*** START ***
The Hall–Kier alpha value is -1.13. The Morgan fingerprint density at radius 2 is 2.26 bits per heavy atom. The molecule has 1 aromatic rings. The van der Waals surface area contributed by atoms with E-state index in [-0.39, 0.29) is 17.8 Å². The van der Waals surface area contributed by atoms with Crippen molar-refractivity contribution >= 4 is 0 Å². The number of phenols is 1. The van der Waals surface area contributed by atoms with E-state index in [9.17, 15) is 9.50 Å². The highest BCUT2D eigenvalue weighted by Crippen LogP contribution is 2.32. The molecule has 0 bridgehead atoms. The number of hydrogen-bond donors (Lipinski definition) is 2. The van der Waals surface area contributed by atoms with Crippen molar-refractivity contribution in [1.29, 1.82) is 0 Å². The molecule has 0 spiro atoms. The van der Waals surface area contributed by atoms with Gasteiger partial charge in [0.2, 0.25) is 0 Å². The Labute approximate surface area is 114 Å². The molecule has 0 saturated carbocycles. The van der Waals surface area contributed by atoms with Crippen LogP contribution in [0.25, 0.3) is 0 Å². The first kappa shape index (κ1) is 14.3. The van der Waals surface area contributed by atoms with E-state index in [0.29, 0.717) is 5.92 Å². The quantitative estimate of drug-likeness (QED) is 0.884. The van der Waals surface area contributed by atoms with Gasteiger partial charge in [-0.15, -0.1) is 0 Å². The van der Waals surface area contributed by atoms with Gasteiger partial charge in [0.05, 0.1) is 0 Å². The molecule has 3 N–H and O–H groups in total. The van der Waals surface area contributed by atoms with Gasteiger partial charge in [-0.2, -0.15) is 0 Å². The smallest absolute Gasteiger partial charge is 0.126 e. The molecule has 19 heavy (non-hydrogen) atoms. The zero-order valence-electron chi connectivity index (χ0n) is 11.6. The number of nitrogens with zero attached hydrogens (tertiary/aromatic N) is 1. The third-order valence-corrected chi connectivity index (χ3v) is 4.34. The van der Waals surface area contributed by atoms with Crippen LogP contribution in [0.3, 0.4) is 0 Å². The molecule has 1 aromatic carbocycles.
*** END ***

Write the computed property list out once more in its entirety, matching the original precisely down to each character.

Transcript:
The Hall–Kier alpha value is -1.13. The Morgan fingerprint density at radius 2 is 2.26 bits per heavy atom. The molecule has 1 aromatic rings. The van der Waals surface area contributed by atoms with E-state index in [-0.39, 0.29) is 17.8 Å². The van der Waals surface area contributed by atoms with Crippen molar-refractivity contribution >= 4 is 0 Å². The number of phenols is 1. The van der Waals surface area contributed by atoms with E-state index in [9.17, 15) is 9.50 Å². The highest BCUT2D eigenvalue weighted by Crippen LogP contribution is 2.32. The molecule has 0 bridgehead atoms. The number of hydrogen-bond donors (Lipinski definition) is 2. The van der Waals surface area contributed by atoms with Crippen molar-refractivity contribution in [1.29, 1.82) is 0 Å². The molecule has 0 spiro atoms. The van der Waals surface area contributed by atoms with Gasteiger partial charge in [0.2, 0.25) is 0 Å². The Labute approximate surface area is 114 Å². The molecule has 0 saturated carbocycles. The van der Waals surface area contributed by atoms with Crippen LogP contribution in [0.25, 0.3) is 0 Å². The first kappa shape index (κ1) is 14.3. The van der Waals surface area contributed by atoms with E-state index in [0.29, 0.717) is 5.92 Å². The quantitative estimate of drug-likeness (QED) is 0.884. The van der Waals surface area contributed by atoms with Gasteiger partial charge in [-0.15, -0.1) is 0 Å². The van der Waals surface area contributed by atoms with Gasteiger partial charge in [0.05, 0.1) is 0 Å². The molecule has 3 N–H and O–H groups in total. The van der Waals surface area contributed by atoms with Gasteiger partial charge in [-0.2, -0.15) is 0 Å². The smallest absolute Gasteiger partial charge is 0.126 e. The molecule has 19 heavy (non-hydrogen) atoms. The zero-order valence-electron chi connectivity index (χ0n) is 11.6. The number of nitrogens with zero attached hydrogens (tertiary/aromatic N) is 1. The third-order valence-corrected chi connectivity index (χ3v) is 4.34. The van der Waals surface area contributed by atoms with Crippen LogP contribution in [0.3, 0.4) is 0 Å². The molecule has 1 aromatic carbocycles.